The two approaches in the 5G race
Updated 20:43, 04-Jun-2019
By Nayan Seth, Zhang Congying
Huawei, the Chinese tech giant who many experts say is leading the global 5G race faces backlash from the U.S. government. When banning Huawei, the U.S. claimed the Chinese company poses a national security risk. But it hasn't been able to provide any proper evidence. So is it about security or the technology of the future 5G?
Data from a U.S. government department report tells us an entirely different story. 
The report filed by the U.S. government's defense innovation board spells out Washington's real concerns.
According to the paper, countries are looking at two separate approaches to Huawei's new spectrum for 5G.
The first, which is a global standard followed by the Chinese company, focuses on deploying a spectrum below 6 Gigahertz bands.
The other concentrates on deploying a spectrum from 24 to 300 Gigahertz.
Gigahertz is the unit for measuring electro-magnetic waves.
In simpler language, the first approach dominates global 5G activity. Most economies – including China and Europe – have largely signed up to it.
The second one has been adopted by the U.S., South Korea and Japan.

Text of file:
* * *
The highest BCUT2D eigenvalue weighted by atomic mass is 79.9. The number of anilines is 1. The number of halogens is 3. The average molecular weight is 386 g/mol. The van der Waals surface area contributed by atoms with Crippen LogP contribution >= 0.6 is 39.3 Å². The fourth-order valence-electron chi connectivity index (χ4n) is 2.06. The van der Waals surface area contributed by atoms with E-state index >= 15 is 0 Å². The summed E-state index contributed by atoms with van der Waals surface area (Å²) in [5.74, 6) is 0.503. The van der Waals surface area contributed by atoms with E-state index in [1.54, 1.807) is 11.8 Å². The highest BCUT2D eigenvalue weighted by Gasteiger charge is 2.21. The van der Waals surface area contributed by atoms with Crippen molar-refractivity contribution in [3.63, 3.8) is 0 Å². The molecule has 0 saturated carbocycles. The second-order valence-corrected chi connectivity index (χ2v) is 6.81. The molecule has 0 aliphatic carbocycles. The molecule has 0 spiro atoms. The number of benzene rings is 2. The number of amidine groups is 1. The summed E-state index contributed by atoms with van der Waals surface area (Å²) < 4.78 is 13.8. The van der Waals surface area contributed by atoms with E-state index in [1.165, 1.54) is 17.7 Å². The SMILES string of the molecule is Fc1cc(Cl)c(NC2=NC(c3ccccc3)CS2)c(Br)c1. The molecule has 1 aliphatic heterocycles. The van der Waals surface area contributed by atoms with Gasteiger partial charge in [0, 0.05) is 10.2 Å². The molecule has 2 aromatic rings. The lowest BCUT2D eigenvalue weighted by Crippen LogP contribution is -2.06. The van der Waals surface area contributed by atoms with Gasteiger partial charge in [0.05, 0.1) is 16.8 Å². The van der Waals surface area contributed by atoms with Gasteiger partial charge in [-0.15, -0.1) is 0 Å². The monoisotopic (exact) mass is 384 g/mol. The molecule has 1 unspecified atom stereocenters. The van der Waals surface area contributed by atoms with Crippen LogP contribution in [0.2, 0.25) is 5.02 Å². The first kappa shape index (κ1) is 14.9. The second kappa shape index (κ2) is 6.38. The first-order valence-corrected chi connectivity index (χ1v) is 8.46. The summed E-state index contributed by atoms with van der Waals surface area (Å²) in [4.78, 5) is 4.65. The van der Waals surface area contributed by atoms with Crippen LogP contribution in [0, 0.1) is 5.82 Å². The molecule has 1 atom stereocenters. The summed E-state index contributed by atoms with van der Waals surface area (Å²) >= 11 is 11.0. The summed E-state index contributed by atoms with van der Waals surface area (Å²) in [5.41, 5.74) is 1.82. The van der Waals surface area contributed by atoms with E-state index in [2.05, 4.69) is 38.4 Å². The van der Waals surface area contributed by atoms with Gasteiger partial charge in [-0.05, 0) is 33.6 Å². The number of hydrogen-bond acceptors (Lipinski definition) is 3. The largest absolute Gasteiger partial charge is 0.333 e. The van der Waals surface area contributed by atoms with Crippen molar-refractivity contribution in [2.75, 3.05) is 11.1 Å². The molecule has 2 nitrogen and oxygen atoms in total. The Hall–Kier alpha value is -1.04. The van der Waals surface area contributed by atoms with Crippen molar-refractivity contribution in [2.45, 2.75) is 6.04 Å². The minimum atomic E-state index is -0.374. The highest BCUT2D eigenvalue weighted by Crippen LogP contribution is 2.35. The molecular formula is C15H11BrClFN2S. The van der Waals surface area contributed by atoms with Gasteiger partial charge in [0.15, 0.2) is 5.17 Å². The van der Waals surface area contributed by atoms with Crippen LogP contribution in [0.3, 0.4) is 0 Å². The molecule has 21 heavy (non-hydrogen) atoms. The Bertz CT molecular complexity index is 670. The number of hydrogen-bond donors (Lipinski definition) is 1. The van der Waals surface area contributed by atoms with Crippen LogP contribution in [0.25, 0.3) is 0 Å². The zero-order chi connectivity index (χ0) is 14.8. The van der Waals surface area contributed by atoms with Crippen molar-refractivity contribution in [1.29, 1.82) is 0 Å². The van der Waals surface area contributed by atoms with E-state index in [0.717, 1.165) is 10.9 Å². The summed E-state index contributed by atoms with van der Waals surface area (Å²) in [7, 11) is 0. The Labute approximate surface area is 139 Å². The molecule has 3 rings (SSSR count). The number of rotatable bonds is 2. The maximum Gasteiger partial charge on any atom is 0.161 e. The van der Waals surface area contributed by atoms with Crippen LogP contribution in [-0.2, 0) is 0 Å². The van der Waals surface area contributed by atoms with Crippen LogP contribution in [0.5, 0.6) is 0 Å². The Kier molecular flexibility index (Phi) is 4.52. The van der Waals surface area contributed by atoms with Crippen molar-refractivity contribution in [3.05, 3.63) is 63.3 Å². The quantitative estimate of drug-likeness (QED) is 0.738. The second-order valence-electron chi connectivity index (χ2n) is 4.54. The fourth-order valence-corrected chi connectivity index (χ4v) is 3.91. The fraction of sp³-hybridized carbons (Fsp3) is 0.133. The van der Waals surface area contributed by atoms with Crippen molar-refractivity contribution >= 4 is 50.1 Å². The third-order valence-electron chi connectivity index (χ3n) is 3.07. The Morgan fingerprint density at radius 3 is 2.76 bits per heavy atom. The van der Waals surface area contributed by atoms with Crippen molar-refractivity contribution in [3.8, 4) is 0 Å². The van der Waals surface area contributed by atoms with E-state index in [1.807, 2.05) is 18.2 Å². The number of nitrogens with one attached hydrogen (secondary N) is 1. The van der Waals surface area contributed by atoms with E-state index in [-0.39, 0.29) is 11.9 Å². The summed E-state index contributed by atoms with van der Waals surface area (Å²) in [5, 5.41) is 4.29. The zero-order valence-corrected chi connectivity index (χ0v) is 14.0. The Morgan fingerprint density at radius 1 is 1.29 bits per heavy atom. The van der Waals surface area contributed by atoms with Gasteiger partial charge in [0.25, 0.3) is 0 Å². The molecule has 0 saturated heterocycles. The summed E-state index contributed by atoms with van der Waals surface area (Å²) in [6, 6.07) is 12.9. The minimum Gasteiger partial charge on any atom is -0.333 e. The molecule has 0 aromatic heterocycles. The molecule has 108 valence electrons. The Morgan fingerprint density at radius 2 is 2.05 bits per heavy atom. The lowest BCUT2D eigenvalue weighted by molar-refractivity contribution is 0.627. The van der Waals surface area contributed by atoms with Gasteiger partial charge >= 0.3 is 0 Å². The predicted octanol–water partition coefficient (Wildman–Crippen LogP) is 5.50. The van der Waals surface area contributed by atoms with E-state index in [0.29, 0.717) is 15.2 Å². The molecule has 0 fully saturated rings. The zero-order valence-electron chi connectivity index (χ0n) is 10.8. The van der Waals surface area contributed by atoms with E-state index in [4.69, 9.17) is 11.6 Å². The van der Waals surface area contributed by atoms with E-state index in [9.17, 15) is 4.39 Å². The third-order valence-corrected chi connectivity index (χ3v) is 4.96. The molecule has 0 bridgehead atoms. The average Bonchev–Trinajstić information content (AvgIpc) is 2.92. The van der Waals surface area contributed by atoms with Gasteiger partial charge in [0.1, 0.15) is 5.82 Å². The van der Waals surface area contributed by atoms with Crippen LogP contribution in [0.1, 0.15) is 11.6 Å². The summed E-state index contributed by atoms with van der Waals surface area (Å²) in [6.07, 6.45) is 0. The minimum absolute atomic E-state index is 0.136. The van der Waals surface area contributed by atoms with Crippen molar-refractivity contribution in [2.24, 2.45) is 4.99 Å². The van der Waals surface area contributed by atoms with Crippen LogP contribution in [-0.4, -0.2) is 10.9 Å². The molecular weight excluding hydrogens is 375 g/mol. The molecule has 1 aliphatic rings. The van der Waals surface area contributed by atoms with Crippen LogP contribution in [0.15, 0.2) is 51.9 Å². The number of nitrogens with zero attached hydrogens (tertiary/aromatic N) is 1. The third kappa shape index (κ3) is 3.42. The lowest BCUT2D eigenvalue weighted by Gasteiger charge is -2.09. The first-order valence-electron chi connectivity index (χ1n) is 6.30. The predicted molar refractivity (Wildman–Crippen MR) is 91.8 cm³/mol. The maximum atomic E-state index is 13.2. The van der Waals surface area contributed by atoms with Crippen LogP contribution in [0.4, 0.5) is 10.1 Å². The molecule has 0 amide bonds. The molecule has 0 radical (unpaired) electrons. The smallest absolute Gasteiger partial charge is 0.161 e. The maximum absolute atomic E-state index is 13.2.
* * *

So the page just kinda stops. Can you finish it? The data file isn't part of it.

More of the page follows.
Last month, Europe made a decision to follow both approaches.
The report says America's approach would not make it a leader in 5G, as fewer countries are following it.
Also, U.S. companies would face technical limitations and challenges. As a result, they may find themselves without a global supply base.
The report also hails China's efforts, saying it was likely, as the current leader in 5G, that it would lead the charge. That, in turn, may put off U.S. Department of Defense operations abroad as they would have to use Chinese-made equipment.
The report also claims if the U.S. were to restrict its use of Chinese-made equipment inside the country, the U.S. is not a big enough market to prevent China's 5G suppliers from increasing their market share globally.
But the Trump administration ignored its own department's report and banned Huawei from supplying telecoms equipment last month.
However, the paper predicts that being excluded from the U.S. market would not affect the global operations of Chinese telecom companies, as their handsets and Internet applications are likely to become dominant.